Coronation Street star Bill Roache has apologised for comments that seemed to suggest that sex abuse victims were paying the price of sinning in their past lives.
Roache, who has played Ken Barlow in the ITV soap since the first episode in 1960, claimed his words in a New Zealand TV interview had been taken out of context.
Sex abuse campaigners slammed Roache for his "hippy-dippy spiritualism" after he was asked on NZTV about sexual molestation and said: "If you accept that you are pure love and therefore live that pure love, these things won't happen to you."
The 80-year-old Corrie veteran, who claims he has slept with 1,000 women, went on to make a formal apology as the row about his comments grew.
"I would never say that victims of sexual offences are in any way responsible for the abuse they have suffered and I offer my deepest apologies if anything I have said has been misunderstood in this way," he said.
"I had no intention of causing any kind of distress as a result of my interview and I offer my utmost sympathies to anyone affected by sexual offences and paedophilia."
Roache also apologised on Sky for appearing to suggest that sex abuse was the fault of victims.
"I'm not saying that," he said. "Life is what we make it. We come into life to learn from certain experiences and broadly some of the major experiences we have we have asked to go through. This is my understanding of life.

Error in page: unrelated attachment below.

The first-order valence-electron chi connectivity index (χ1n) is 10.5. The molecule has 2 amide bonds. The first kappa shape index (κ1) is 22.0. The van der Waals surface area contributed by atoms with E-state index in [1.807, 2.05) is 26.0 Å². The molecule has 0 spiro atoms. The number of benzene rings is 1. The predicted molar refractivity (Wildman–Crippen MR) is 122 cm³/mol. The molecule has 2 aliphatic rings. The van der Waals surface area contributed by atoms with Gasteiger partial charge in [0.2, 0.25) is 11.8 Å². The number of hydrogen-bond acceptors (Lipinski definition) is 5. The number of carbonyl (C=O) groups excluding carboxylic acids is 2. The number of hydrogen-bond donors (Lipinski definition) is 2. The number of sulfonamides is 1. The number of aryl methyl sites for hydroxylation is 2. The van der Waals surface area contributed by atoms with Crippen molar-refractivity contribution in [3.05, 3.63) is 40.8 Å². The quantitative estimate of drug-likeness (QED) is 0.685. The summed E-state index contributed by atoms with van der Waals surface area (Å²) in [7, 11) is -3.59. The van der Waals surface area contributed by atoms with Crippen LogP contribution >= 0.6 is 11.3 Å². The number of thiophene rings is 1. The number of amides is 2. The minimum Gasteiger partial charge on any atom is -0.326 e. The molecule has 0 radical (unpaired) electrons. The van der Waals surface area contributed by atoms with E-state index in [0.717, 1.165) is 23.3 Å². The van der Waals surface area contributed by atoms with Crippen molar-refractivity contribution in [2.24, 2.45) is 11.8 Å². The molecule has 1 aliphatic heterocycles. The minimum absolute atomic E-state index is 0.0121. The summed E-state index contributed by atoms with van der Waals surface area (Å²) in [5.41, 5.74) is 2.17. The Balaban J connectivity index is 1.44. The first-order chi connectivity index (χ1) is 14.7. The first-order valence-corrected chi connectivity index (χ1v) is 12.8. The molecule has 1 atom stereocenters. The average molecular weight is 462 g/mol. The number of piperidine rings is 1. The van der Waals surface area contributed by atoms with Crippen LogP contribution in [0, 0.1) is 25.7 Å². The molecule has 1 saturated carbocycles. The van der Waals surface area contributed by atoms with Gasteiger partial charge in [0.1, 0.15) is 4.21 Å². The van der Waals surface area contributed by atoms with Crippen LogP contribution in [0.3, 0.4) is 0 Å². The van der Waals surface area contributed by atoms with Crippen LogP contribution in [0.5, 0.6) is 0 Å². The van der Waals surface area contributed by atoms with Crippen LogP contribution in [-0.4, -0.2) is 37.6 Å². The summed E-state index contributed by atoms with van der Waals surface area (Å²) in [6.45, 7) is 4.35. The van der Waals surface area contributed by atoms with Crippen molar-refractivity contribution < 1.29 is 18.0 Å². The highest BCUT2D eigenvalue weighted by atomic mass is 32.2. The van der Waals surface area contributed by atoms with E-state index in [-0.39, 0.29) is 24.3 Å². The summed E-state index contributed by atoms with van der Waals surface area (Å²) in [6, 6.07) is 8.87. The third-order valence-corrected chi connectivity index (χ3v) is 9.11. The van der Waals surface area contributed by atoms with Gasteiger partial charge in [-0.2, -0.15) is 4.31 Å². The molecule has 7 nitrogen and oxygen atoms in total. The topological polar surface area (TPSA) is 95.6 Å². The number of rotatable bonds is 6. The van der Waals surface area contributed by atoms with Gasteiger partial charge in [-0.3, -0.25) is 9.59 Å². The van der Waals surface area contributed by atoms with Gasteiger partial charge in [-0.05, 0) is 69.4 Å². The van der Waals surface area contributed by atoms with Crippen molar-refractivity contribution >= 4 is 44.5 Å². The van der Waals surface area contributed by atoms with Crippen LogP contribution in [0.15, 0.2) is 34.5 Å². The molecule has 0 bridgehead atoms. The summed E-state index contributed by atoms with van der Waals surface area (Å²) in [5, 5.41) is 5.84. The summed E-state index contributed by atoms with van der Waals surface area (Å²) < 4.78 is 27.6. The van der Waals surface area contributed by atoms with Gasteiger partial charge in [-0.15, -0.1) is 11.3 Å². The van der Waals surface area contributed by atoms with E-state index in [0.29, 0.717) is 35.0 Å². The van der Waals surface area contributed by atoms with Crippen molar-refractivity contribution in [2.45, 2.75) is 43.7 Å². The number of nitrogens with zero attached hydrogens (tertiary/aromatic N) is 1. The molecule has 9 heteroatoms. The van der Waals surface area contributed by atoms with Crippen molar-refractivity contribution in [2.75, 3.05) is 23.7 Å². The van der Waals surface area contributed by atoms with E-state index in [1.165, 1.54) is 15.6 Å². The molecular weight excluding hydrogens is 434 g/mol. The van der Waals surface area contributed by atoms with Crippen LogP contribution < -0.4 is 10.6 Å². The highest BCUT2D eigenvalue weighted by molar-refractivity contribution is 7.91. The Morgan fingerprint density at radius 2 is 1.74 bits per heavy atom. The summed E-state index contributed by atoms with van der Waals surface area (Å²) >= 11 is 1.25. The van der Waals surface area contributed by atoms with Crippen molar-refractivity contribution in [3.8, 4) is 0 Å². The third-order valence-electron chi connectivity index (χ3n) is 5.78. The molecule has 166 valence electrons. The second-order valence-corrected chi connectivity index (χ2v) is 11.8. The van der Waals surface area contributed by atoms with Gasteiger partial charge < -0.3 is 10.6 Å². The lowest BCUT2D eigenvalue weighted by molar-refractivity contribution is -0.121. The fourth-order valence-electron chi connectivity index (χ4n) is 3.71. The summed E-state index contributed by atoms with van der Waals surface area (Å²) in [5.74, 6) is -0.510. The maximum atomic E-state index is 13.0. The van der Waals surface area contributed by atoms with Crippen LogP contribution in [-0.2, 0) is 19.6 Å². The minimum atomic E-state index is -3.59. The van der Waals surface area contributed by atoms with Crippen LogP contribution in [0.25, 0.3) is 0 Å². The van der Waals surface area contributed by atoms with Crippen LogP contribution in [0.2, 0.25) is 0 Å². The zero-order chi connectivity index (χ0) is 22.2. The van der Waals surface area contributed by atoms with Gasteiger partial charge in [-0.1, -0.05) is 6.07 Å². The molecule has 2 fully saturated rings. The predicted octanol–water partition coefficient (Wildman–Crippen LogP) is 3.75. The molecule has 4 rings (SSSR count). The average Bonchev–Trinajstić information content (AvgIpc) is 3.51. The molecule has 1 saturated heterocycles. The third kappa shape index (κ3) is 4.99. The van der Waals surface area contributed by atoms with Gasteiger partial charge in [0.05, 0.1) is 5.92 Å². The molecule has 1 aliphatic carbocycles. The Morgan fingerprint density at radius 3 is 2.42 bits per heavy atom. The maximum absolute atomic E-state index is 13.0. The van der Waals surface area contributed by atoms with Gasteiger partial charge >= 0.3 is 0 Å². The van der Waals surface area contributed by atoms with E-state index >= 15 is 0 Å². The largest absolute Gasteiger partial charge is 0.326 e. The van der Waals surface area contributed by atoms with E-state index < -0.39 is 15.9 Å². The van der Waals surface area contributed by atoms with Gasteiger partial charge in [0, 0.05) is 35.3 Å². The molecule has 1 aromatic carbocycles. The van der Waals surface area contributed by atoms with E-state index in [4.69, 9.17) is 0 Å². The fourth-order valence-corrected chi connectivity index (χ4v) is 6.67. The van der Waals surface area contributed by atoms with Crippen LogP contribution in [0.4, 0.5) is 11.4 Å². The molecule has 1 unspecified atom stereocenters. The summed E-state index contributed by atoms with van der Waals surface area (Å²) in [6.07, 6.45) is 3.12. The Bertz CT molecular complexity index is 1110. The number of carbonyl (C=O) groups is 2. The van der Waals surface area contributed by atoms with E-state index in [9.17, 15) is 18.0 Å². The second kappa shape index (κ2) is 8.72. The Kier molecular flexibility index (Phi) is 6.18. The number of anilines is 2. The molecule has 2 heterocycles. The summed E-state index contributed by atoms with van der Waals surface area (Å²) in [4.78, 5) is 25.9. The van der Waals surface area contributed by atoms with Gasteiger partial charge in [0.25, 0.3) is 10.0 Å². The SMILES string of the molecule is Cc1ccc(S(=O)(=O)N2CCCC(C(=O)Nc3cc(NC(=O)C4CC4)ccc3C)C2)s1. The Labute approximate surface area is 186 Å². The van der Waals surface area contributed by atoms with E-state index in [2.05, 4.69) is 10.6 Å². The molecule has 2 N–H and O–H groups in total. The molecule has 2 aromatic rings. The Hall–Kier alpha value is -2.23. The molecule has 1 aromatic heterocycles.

"If you're going to pin me down and start saying 'all victims deserve what they're getting' - no, I am not saying that at all."
Roache had said that celebrities were caught in a trap by fans eager to get intimate.
He said that among fans there was "a fringe ... particularly pop stars who have these groupies, these girls, who are sexually active and sexually mature.
"They don't ask for their birth certificate and they don't know what age they may be.
"They're certainly not grooming them and exploiting them but they can be caught in this trap.
"I'm not blaming anybody for anything but things were different back in the 1970s. People were more tactile," he continued.
"It's probably unfair to judge too harshly today things that were done 20 or 30 years ago. There should be a greater understanding that things were different in those days."
He added: "I'm not excusing inappropriate and insensitive behaviour to women. I think women are wonderful and they should be treated with respect."
Roache last year predicted huge changes on earth when the Mayan calander expired in December.
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